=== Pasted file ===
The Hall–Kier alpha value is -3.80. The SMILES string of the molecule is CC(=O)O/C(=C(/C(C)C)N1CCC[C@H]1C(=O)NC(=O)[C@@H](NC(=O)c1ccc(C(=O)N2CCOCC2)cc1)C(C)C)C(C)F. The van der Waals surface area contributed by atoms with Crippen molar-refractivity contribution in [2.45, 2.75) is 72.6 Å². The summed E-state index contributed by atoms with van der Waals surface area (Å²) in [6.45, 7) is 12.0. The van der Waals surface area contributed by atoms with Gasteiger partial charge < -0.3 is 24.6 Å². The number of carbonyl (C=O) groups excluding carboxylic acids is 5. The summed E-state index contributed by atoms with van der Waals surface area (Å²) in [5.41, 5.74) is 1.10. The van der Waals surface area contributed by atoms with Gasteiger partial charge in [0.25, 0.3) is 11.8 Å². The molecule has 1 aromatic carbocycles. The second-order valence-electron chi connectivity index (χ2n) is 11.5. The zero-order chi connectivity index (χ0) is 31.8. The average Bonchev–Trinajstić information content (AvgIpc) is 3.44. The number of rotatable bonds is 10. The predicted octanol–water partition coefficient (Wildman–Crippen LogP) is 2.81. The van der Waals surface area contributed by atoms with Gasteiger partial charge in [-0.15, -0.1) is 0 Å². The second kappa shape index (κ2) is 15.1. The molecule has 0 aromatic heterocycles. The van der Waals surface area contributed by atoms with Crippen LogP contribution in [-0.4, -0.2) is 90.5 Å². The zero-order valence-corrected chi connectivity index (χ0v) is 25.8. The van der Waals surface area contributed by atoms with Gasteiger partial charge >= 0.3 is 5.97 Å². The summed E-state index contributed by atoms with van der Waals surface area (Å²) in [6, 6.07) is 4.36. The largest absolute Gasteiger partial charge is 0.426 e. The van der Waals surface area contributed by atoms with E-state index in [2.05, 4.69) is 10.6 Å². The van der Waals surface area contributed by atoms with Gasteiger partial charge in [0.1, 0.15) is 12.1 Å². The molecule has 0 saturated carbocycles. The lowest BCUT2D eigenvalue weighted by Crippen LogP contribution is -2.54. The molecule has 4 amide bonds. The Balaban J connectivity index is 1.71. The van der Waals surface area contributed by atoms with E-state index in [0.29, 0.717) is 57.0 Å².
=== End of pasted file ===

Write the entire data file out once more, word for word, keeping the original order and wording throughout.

The Hall–Kier alpha value is -3.80. The SMILES string of the molecule is CC(=O)O/C(=C(/C(C)C)N1CCC[C@H]1C(=O)NC(=O)[C@@H](NC(=O)c1ccc(C(=O)N2CCOCC2)cc1)C(C)C)C(C)F. The van der Waals surface area contributed by atoms with Crippen molar-refractivity contribution in [2.45, 2.75) is 72.6 Å². The summed E-state index contributed by atoms with van der Waals surface area (Å²) in [6.45, 7) is 12.0. The van der Waals surface area contributed by atoms with Gasteiger partial charge < -0.3 is 24.6 Å². The number of carbonyl (C=O) groups excluding carboxylic acids is 5. The summed E-state index contributed by atoms with van der Waals surface area (Å²) in [5.41, 5.74) is 1.10. The van der Waals surface area contributed by atoms with Gasteiger partial charge in [0.25, 0.3) is 11.8 Å². The molecule has 1 aromatic carbocycles. The second-order valence-electron chi connectivity index (χ2n) is 11.5. The zero-order chi connectivity index (χ0) is 31.8. The average Bonchev–Trinajstić information content (AvgIpc) is 3.44. The number of rotatable bonds is 10. The predicted octanol–water partition coefficient (Wildman–Crippen LogP) is 2.81. The van der Waals surface area contributed by atoms with Gasteiger partial charge in [-0.15, -0.1) is 0 Å². The second kappa shape index (κ2) is 15.1. The molecule has 0 aromatic heterocycles. The van der Waals surface area contributed by atoms with Crippen LogP contribution in [-0.4, -0.2) is 90.5 Å². The zero-order valence-corrected chi connectivity index (χ0v) is 25.8. The van der Waals surface area contributed by atoms with Gasteiger partial charge >= 0.3 is 5.97 Å². The summed E-state index contributed by atoms with van der Waals surface area (Å²) in [6, 6.07) is 4.36. The largest absolute Gasteiger partial charge is 0.426 e. The van der Waals surface area contributed by atoms with E-state index in [2.05, 4.69) is 10.6 Å². The van der Waals surface area contributed by atoms with Gasteiger partial charge in [0.1, 0.15) is 12.1 Å². The molecule has 0 saturated carbocycles. The lowest BCUT2D eigenvalue weighted by Crippen LogP contribution is -2.54. The molecule has 4 amide bonds. The Balaban J connectivity index is 1.71. The van der Waals surface area contributed by atoms with E-state index in [0.29, 0.717) is 57.0 Å².